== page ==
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The Hypervacancy Problem in American Cities

residential segregation in housingOver the last few decades, housing vacancies have become more widespread in many American communities. That’s according to a new report published this week by the Lincoln Institute of Land Policy. But why is the problem so widespread, and what can communities do about it?

In a Policy Focus Report entitled The Empty House Next Door: Understanding and Reducing Vacancy and Hypervacancy in the United States, researcher Alan Mallach analyzes U.S. Census and Postal Service data for 15 American cities, ranging from San Francisco to Dallas to Boston. The report examines the increasing occurrences of “hypervacancy” in these cities, which the report defines as when at least one in five properties are vacant within a given area.

The report points out that, in 2015, more than 49 percent of Census tracts in Flint, Michigan, suffered from hypervacancy, “with more than a quarter of units vacant in each tract.” In Detroit, the number was 46 percent; in Gary, Indiana, it was 42 percent. The problem is on the rise in many American cities.

In the report, Mallach explains that these high levels of vacancy fundamentally disrupt the local housing markets. "Houses sell, if they sell at all, only to investors at rock bottom prices while the neighborhoods become areas of concentrated poverty, unemployment, and health problems."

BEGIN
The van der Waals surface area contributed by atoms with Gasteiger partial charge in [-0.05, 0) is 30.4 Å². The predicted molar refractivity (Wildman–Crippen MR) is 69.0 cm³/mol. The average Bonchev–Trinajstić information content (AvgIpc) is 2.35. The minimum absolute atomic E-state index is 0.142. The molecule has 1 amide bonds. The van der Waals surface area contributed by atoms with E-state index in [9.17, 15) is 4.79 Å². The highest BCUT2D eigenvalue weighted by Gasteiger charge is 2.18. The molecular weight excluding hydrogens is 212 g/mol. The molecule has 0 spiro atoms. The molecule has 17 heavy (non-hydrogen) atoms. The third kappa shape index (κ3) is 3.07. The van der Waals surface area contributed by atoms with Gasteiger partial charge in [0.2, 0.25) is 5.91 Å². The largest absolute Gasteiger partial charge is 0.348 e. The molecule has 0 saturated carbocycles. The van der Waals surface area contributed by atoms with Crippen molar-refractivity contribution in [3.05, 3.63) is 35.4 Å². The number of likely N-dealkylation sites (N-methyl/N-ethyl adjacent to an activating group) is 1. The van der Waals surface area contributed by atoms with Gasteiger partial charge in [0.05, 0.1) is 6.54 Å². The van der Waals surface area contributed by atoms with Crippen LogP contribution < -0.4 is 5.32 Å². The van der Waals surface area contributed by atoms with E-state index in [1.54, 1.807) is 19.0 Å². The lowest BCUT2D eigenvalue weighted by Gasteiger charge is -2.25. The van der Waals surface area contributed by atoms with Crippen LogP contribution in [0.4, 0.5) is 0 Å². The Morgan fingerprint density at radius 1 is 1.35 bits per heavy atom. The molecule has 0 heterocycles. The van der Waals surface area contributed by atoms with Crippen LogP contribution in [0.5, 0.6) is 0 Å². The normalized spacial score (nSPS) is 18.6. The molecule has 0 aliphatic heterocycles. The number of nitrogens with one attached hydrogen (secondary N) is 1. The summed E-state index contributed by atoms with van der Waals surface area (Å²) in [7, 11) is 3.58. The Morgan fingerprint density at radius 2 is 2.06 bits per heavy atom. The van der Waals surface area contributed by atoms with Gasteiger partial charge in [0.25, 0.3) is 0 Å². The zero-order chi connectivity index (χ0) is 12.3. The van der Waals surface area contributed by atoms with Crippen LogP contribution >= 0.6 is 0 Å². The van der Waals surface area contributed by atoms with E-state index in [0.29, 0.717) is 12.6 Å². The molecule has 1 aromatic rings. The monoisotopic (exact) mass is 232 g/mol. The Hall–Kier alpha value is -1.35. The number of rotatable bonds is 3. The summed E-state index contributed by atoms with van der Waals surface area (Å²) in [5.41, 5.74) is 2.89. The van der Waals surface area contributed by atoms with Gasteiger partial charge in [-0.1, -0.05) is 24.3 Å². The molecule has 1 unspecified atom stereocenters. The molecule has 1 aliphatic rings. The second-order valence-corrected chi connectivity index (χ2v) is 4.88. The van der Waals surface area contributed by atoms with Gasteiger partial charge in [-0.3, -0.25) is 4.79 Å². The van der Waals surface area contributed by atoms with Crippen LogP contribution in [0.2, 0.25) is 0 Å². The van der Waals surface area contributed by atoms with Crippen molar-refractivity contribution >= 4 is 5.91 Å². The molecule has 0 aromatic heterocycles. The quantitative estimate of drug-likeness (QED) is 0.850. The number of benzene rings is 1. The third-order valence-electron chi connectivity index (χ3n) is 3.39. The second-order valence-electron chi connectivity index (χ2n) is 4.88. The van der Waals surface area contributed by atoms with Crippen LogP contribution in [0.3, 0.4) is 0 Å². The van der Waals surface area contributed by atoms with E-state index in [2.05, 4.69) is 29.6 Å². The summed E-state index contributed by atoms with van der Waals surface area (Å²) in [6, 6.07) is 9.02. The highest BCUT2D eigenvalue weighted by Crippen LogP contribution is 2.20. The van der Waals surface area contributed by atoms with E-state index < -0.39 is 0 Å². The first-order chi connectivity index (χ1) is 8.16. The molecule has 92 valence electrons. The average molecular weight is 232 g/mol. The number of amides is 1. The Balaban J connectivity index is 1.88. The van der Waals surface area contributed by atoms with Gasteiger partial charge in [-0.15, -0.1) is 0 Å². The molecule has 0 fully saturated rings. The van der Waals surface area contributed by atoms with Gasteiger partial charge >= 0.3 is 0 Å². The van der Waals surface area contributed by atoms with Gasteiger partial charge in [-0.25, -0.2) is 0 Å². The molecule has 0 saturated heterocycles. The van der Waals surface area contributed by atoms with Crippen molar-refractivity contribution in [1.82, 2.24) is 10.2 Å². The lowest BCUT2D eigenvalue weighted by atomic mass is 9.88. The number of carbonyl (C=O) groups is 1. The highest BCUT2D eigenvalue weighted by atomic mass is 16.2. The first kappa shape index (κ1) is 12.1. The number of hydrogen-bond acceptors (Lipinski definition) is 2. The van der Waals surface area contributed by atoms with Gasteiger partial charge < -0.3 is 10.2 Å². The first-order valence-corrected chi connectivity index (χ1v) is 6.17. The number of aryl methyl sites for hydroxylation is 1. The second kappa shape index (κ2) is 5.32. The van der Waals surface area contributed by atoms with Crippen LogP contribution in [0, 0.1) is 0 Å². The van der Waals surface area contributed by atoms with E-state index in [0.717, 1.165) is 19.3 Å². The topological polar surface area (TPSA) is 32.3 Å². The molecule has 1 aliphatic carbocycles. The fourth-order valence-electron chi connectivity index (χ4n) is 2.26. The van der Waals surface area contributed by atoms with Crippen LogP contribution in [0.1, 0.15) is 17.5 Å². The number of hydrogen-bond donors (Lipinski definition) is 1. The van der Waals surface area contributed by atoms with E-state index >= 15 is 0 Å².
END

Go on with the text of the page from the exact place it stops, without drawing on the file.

Mallach also spotlights increases in the number of properties that have been “effectively abandoned”—unused, empty properties that are neither for sale nor for rent. According to the report, the number of units that are effectively abandoned has increased nationally from 3.7 million in 2005 to 5.8 million in 2016. That was an uptick of 2.1 million units—”roughly equal to five times the entire housing stock of San Francisco.”

The report lays out contributing factors that need to be addressed, such as convoluted foreclosure processes, but also highlights how various communities are working to combat the problem. According to the report, Baltimore has successfully put 1,300 units back into circulation since 2010, thanks to the use of receivership and partnerships with for-profit and non-profit developers.

The report also cites initiatives in Cleveland and Philadelphia that worked to demolish abandoned properties and convert the lots to community green space.

The report recommends that affected cities adopt better data collection strategies on their local vacancies, make it easier for the properties to be repurposed, and "balance demolition with rehabilitation as part of a larger strategy for revival.”

To access the full report by the Lincoln Institute of Land Policy, click here.


About Author: David Wharton

David Wharton, Editor-in-Chief at the Five Star Institute, is a graduate of the University of Texas at Arlington, where he received his B.A. in English and minored in Journalism. Wharton has nearly 20 years' experience in journalism and previously worked at Thomson Reuters, a multinational mass media and information firm, as Associate Content Editor, focusing on producing media content related to tax and accounting principles and government rules and regulations for accounting professionals. Wharton has an extensive and diversified portfolio of freelance material, with published contributions in both online and print media publications. He can be reached at [email protected].

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